RICHARD C. MILLER: A RETROSPECTIVE
February 9, 2011 | Source: Monroe Gallery of Photography
James Dean taking a break from "Giant", 1956ï»¿
Monroe Gallery of Photography is pleased to present a retrospective exhibition of photographs by Richard C. Miller, who passed away at age 98 on October 15, 2010. The exhibition opens on Friday, February 11, with a public reception with members of the Miller family from 5 - 7 PM. The exhibition continues through April 24.
Born in 1912, Richard C. Miller's interest in photography grew from toying with his father's 3 1/4" x 4 1/4" folding roll-film camera. In 1935, Miller showed his photographs to Edward Steichen who praised and encouraged him to work in photography. Beginning in the arly 1940's, he would shoot celebrities for the Saturday Evening Post, Family Circle, Parents, American Weekly, Colliers, Life and Time.
In 1941, Miller made a carbro print of his daughter, Linda, sitting at a table set for a Thanksgiving Day's meal. He sent the picture to The Saturday Evening Post and it was selected to be on the cover of the November 22, 1941 issue. Miller's picture was the first photographic cover used by the Post that captures the type of scene from everyday American life made famous by the painter and illustrator, Norman Rockwell. Miller began by photographing his daughter sitting at a table set with only a plate and spoon. He photographed the other elements such as the turkey, the dish of cranberry sauce, the glass of milk, and the candlestick separately. He printed them, cut them down, and then added them into the original composition. This 'cut and paste' method allowed him to construct the picture one element at a time, carefully balancing form and colour.
Laurence Olivier, Tony Curtis, Peter Ustinov, Spartacus 1959
From 1955 to 1962, Miller was on retainer at Globe Photos, covering the entertainment industry and more than seventy films. After this stint he returned to freelance and became friends with celebrities such as James Dean. Never one for self-promotion, Miller rarely exhibited his work; the work, he figured, should speak for itself. In the spring of 2009, Richard C. Miller's photographic career was given long overdue recognition with an exhibition at the Getty Museum.
Betty McWilliams, c. 1940s
In addition to his Hollywood photographs, the exhibition includes a trove of vintage pictures from the 1930s-50s of Los Angeles. When Miller documented the construction of the four-level freeway interchange in mid-20th century downtown Los Angeles, he was overwhelmed by its man-made beauty.
Freeway Construction, 4 Level, 1949
"I saw it and just went out of my mind," he later wrote. "I thought, 'My God, this is how people must have felt when they first saw the cathedrals in Europe."
In 1946, Dick photographed a model: Norma Jeane Dougherty. He would later photograph her as Marilyn Monroe on the set of "Some Like It Hot".
The exhibit also includes a selection of striking portraits including some of his best friends Edward Weston and Brett Weston.
Brett and Edward Weston, Garapata, California, August 3, 1953ï»¿
Although he was shy, Miller was known for his warmth and eagerness to share his knowledge. A younger generation of photographers have worked to bring Miller recognition. "He was like 007 with a gun over his shoulder," family friend Michael Andrews told The Los Angeles Times in 2010. "The camera went everywhere."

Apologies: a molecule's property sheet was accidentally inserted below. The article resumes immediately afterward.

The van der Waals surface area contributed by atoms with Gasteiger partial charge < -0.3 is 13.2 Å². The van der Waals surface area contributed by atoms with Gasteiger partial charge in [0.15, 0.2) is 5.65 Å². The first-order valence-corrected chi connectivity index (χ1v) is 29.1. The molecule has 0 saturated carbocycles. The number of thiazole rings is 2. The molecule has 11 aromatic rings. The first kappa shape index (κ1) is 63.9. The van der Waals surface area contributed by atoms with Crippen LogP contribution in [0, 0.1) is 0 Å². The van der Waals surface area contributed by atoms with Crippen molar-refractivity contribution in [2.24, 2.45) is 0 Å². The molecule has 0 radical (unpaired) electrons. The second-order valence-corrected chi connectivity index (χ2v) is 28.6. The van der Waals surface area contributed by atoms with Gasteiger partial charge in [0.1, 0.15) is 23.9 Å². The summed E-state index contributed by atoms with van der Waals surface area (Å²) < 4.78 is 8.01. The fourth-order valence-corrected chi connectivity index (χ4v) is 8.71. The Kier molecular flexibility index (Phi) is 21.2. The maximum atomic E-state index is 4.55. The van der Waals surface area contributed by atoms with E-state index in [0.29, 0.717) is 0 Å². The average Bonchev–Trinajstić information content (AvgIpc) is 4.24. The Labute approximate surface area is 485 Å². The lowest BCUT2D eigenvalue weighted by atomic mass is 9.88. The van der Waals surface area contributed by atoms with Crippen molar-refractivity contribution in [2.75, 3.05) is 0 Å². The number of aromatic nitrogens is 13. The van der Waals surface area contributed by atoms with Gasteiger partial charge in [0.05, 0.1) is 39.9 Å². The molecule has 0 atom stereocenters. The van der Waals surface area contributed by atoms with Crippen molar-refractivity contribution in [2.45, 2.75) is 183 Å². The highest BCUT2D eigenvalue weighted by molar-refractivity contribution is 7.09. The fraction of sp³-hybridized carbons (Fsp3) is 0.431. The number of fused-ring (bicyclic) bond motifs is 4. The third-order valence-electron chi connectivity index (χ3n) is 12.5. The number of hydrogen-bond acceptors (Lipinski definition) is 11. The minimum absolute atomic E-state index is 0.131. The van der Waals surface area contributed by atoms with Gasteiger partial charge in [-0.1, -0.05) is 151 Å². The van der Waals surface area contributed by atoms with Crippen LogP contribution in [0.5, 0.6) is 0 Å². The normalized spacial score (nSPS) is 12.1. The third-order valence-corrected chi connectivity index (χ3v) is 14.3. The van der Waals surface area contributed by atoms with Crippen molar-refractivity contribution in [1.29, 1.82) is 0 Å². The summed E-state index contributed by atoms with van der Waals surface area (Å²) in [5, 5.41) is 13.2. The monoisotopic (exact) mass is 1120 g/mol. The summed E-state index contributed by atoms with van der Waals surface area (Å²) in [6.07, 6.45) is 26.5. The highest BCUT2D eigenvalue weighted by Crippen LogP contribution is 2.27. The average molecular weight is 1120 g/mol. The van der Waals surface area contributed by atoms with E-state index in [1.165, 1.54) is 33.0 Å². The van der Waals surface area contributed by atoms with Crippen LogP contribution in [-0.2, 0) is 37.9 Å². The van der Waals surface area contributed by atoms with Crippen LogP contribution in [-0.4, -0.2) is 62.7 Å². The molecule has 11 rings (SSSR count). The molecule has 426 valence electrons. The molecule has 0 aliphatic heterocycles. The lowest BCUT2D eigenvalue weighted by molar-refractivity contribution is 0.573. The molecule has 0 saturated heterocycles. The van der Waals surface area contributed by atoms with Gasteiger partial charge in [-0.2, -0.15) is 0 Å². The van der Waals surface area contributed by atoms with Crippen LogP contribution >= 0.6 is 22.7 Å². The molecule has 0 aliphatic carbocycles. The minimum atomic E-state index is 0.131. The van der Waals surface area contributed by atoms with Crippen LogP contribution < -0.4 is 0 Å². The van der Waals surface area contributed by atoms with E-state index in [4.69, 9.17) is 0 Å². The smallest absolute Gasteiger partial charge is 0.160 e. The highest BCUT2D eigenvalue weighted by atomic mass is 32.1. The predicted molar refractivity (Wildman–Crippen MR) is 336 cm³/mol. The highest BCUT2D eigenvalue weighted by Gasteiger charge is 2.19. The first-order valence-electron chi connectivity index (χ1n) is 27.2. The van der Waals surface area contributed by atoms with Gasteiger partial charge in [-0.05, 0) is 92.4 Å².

Nude #3, 1949ï»¿
The Westons portfolio contains 19 16x20 signed prints, 6 of which are digital color and 13 are Silver Gelatin Black & Whites.
There are 8 16x20 pages of text, including introduction and notes, a centerfold of 39 images, plus 2 images on the title and colophon pages.
There are 4 15x20 pages of reproductions of original letters, printed on mouldmade rag, comprised of 4 separate letter sets.
There are 19 Interleaves which contain reproductions of 46 groups of letters, postcards, envelopes and notes from Brett Weston, Neil Weston, Merle Armitage, Erica Weston and Richard C. Miller's notes.
The Norma Jeane portfolio contains 12 17x22 signed prints.
There are 8 17x22 pages of text, including introduction and notes, a centerfold of 35 images, plus 2 images on the title and colophon pages.
There are 12 Interleaves utilizing 17 Richard C. Miller photographic images, plus 4 model releases.
"I had no idea when I was taking these pictures that she would become famous and that the pictures would become valuable. She was just a nice, sweet, attractive girl with outrageous ambitions known at the time as "Nonny". I just had no idea." In the years that followed, Dick occasionally took picturesof Norma Jeane as she evolved into Marilyn Monroe. Later, when Dick was employed as a freelancer for Globe Photos, he was assigned to shoot photographs on Some Like It Hot. He recalls walking onto the set his first day when Marilyn Monroe was an established movie star, and all of Nonny's dreams had become reality. When she passed him and said, "Hi Dick," he merely stared at her, dumbfounded that she even recalled who he was. He said nothing in return, not knowing which of her names he should use. By then Marilyn Monroe was no longer Nonny or Norma Jeane, the subject of this portfolio. Fame and success had changed her.
Related: Exhibition Preview in The Santa Fean Magazine
James Dean Would Be 80 On February 8, 2011